My frustrations grew with experience; I became depressed and alienated from teaching. I quit. Instead,
I worked for a theatrical education company for a while where I - no kidding - sang songs about being a raindrop.
Years later, living in the city with my small child, a young girl next door mentioned one day that she was learning about the water cycle at school. Cynical, I gently asked her what she had learned. Waiting to hear her recite the definition of ‘precipitation’, she answered calmly, ‘We are all connected you know’.
‘We are all connected you know’
I was lit on fire. My frustration burst into fascination; how did she learn that from the knowledge of the water cycle? What did her teacher do differently? How was the knowledge of the water cycle given, created, presented? How did it occur to her like this!?
‘We are all connected, you know’ seeped into my dreams. When the knower or learner is positioned as separate from the knowledge, they are at once positioned as separate from the world. When kids are given knowledge about the world, the world is no longer theirs, no longer the one they live in.
Instead, the world becomes an external surrounding unreality that is to be gone to and returned from, manipulated, known about, bought, owned, sold, used, and possessed. When told this knowledge, they are told they are separate from the world and either entitled to it or responsible for saving it.
The more I looked, the more I saw evidence of this false imaginary. Knowledge about our world has become an external power that translates into dispossession. This imaginary is false because it makes us imagine nature is external and knowledge as a kind of separate and elevated authority. The cost is not only genuine understanding, but of belonging, we lose a sense of place and an accurate orientation of self and world in relationship.
Through learning about nature, children become adults totally displaced from the living world that constitutes their being. Lives are lived without noticing that breathing, eating, drinking, bathing, birthing and knowing are intrinsically nature too.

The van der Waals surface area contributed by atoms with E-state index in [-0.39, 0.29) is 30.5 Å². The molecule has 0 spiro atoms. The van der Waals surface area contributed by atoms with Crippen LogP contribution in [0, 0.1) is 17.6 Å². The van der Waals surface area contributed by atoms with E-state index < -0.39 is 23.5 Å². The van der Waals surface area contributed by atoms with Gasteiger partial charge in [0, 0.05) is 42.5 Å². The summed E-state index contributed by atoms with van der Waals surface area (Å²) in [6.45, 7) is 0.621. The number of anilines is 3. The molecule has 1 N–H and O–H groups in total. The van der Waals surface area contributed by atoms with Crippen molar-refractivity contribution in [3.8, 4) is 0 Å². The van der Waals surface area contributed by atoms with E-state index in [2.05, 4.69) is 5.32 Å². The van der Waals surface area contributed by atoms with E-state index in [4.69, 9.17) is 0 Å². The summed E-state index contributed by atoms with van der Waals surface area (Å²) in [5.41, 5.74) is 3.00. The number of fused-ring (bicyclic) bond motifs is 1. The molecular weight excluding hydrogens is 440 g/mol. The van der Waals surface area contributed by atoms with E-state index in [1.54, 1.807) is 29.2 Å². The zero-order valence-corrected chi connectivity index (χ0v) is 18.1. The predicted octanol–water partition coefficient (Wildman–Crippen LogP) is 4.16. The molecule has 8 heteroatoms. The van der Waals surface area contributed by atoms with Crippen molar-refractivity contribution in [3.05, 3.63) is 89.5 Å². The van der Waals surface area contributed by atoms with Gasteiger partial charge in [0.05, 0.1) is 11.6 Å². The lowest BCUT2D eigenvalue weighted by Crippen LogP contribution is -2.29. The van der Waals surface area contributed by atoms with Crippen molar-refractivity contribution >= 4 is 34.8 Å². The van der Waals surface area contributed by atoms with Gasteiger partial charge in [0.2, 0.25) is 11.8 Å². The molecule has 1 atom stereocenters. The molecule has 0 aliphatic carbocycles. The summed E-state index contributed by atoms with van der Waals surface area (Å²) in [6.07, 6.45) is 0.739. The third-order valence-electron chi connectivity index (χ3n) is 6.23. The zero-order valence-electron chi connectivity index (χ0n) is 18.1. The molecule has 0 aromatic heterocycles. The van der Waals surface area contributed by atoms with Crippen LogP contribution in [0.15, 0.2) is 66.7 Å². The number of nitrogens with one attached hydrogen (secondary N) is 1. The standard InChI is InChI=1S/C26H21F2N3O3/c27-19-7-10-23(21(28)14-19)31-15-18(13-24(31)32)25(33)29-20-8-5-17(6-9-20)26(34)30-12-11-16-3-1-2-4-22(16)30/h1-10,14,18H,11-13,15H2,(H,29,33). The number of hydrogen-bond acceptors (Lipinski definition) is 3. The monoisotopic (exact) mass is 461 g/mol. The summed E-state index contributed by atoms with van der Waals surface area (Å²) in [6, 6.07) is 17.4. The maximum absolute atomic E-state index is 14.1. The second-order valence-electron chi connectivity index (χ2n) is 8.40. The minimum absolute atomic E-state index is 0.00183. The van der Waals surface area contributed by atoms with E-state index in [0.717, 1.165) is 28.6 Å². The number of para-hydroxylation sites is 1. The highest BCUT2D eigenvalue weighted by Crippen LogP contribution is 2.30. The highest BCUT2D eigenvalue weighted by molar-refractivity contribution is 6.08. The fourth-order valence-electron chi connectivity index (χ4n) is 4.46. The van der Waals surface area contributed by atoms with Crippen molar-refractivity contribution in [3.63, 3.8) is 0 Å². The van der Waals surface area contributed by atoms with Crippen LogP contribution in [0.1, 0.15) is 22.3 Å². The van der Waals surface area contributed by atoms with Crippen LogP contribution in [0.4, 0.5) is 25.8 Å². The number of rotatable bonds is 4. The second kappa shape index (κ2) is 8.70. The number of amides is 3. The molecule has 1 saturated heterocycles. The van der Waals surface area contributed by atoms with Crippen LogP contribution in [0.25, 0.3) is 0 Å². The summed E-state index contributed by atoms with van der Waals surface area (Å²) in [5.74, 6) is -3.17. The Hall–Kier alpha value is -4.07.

Examining how we imagine nature is connected to how we imagine knowledge about it. Because while we name ‘nature’, plan for sustainability, protect ‘the environment’, and talk about it, we have become largely blind to the reality of connectivity. The world is not isolatable because we name it and it isn't external because we think about it. Nature is all the world, all life, including all thought and being. Perhaps, and possibly, our earth is changing drastically because of this radical and false disconnection that all knowledge discourses seem to perpetuate.
The knowledge that we are thinking of things severs us in fact from the actual things. - Jean Piaget, 'The Child’s Conception of the World, 1997.
We can watch as everyday we pass around imaginary landscapes that depict the knower as somehow separate and above the world as a result of their knowledge about it. In school and at work, people are invited to become elevated above the world by virtue of knowing about it. This is socially tempting, professionally smart, and economically sensible but ontologically and spiritually divisive.
I believe this very familiar, pervasive and regular discourse of learning about environments re-creates a false paradigm where humans, nature and knowledge are torn apart. We become individual. Autonomous. Independent. Smart. Resourceful. But we lose belonging and genuine understanding of our connection with the subject of our learning and knowing. We lose consciousness of reality that was once alive as a child; a truer imaginary, where self and world are intrinsically connected, inextricably linked and profoundly co-constituted.
Perceiving knowledge as an exclusively human power over, rather than a gateway into connectivity, is a great loss and must be reimagined.
Are there ways of speaking of knowledge and nature that assert an essential connection between human and planetary wellbeing rather than tear them apart?
Sally Jensen has a Phd and a passion for sustainability education. Her research found that understanding sustainability requires imagination. After 10 years a strange correlation between the loss of appreciation of imagination and an increase in environmental crisis has led to this blog, The Sustainability map and a life long goal to unwrap imagination, empower people and compile new ways of looking oat ourselves, each other and our relationship with nature.